Tutors: Prof. Dr. Martin Gessmann,
Prof. Dr. Klaus Klemp, Prof. Frank Georg Zebner
This field of teaching encompasses theory and research in the area of theory-building knowledge on the essence and fields of activity of design. Here, design theory and design history are understood as corresponding areas to be approached in a research-oriented and source-oriented manner, both empirically in terms of the materials used and speculatively. Particular importance is given to the communication and elaboration of the Offenbach approach to a practice-oriented theory of product language.
The area of theory development on and regarding design has widened to a vast field in recent decades. Another related issue is the question of the disciplinarity of design. Creating ways to navigate and orientate the wealth of theoretical approaches on offer is therefore a highly desirable option.
Disciplinarity of design
Jochen Gros supplied some important thoughts on the disciplinarity of design in 19761 when he called for a disciplinary, inductive design theory conceived by designers themselves, rather than an interdisciplinary one determined by other scientific fields. He rightly defined the object of knowledge as being not just the isolated design object, but the “psychological human-object relationship”. This was certainly also a result of the era, in which the psychological aspect was well received and was to be revealed as the counterpart to so-called “cold functionalism”.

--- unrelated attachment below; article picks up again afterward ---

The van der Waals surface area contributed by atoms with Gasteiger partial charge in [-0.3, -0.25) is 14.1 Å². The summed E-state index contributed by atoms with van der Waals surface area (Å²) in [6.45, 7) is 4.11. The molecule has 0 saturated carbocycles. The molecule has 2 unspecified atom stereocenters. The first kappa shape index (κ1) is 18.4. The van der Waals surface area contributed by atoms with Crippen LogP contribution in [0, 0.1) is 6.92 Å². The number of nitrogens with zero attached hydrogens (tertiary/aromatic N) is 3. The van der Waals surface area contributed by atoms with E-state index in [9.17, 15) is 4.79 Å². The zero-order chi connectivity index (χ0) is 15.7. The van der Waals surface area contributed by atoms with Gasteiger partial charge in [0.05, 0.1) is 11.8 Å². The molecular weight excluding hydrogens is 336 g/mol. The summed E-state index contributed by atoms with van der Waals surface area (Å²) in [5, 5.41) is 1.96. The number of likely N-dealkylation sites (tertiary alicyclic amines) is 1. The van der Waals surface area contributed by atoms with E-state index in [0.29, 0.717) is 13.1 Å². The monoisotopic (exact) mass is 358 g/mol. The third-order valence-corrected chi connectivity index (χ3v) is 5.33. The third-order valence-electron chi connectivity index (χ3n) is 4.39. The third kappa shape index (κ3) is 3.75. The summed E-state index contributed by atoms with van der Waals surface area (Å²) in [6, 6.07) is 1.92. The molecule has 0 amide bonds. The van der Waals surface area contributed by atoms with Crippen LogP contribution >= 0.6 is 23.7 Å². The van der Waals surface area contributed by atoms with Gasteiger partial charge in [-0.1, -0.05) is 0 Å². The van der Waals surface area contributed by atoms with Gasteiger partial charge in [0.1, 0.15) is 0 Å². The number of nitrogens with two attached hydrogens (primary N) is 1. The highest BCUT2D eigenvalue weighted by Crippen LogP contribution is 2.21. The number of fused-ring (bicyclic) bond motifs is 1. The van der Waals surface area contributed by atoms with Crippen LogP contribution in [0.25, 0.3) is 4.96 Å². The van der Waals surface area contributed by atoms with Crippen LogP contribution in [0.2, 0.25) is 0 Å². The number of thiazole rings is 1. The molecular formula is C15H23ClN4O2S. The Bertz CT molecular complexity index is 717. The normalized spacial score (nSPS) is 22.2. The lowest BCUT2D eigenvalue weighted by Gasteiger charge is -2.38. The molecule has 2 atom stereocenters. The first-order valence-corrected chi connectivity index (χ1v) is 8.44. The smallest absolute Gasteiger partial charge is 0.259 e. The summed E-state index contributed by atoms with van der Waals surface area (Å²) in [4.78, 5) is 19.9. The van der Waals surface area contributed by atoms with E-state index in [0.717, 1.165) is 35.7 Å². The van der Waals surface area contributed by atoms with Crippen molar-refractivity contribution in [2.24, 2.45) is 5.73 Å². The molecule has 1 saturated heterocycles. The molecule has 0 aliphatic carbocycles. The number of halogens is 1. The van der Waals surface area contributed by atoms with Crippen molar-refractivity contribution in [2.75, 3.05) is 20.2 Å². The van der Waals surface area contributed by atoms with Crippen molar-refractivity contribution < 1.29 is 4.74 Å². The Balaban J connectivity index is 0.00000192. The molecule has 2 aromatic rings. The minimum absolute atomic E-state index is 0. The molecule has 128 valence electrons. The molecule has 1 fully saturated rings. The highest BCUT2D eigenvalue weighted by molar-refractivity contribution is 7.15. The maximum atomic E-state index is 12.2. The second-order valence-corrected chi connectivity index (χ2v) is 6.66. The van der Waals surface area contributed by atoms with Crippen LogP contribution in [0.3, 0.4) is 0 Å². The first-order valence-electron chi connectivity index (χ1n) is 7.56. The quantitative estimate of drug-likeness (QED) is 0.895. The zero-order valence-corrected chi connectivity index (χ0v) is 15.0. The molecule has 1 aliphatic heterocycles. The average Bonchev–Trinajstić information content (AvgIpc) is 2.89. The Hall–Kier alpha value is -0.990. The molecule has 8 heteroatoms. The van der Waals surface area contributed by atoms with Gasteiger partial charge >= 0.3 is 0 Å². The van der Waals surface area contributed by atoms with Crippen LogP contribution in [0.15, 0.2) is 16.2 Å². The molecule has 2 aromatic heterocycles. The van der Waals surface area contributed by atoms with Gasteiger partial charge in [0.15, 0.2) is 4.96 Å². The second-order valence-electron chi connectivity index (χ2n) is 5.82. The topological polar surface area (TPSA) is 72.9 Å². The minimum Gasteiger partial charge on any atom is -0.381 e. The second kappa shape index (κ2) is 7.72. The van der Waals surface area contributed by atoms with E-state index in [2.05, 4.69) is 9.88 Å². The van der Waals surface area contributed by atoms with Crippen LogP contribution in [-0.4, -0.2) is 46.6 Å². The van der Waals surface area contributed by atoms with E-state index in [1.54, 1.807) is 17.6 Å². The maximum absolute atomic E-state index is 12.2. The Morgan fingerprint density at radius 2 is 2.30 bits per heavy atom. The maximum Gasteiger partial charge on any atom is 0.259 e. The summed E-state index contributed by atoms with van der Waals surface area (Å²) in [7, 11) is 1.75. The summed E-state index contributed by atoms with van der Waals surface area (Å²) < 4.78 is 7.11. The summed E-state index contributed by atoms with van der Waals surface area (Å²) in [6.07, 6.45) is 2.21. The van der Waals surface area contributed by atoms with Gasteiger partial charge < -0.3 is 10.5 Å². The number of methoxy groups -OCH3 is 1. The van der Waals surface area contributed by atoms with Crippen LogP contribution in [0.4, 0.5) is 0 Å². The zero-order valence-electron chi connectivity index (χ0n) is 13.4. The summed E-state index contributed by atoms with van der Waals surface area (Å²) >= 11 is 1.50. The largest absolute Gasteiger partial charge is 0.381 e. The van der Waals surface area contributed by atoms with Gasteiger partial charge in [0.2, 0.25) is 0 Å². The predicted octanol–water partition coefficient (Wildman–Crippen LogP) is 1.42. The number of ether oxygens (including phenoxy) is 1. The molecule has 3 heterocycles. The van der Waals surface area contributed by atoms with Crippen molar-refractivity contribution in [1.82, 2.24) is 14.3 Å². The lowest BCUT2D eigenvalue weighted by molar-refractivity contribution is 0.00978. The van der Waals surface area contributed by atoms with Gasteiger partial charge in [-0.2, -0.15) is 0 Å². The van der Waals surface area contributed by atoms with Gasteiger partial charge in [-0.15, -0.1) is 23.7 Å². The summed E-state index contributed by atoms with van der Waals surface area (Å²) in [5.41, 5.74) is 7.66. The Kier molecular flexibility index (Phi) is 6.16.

Analogous to older iconology in art theory, a contextualization and semantic relevance cannot be denied in the case of design objects either. The apparent contrast of the use and meaning of things, which was vehemently debated in the 1920s, seems hardly relevant nowadays. We can still agree with Wolfgang Jonas (1992)2 when he speaks of a system model that does not depict reality through a theory, but sees it as a tool for accessing the problem space, in which “functionalism” and “product semantics” can be found in close proximity as “two ‘intrinsic values’ of theory dynamics communicatively generated in the ‘system design’”.
The terms use and meaning are not complementary but reciprocal in product design, and if we are to assume, like Luhmann or Habermas, that society is based on communication, then unquestionably we need to ask questions about the communicative qualities of things.
That said, the disciplinary object or rather the process that is design cannot be reduced to the individual human-object relationship. The connection between artefact and individual, to, according to Luhmann, the smallest social unit, the communication between two individuals as well as ultimately to the space, is defined by use and meaning, by practical and symbolic function. Space is to be seen as a separate factor here and refers to both natural and built space as well as ethnological or cultural, private and public and not least virtual media space.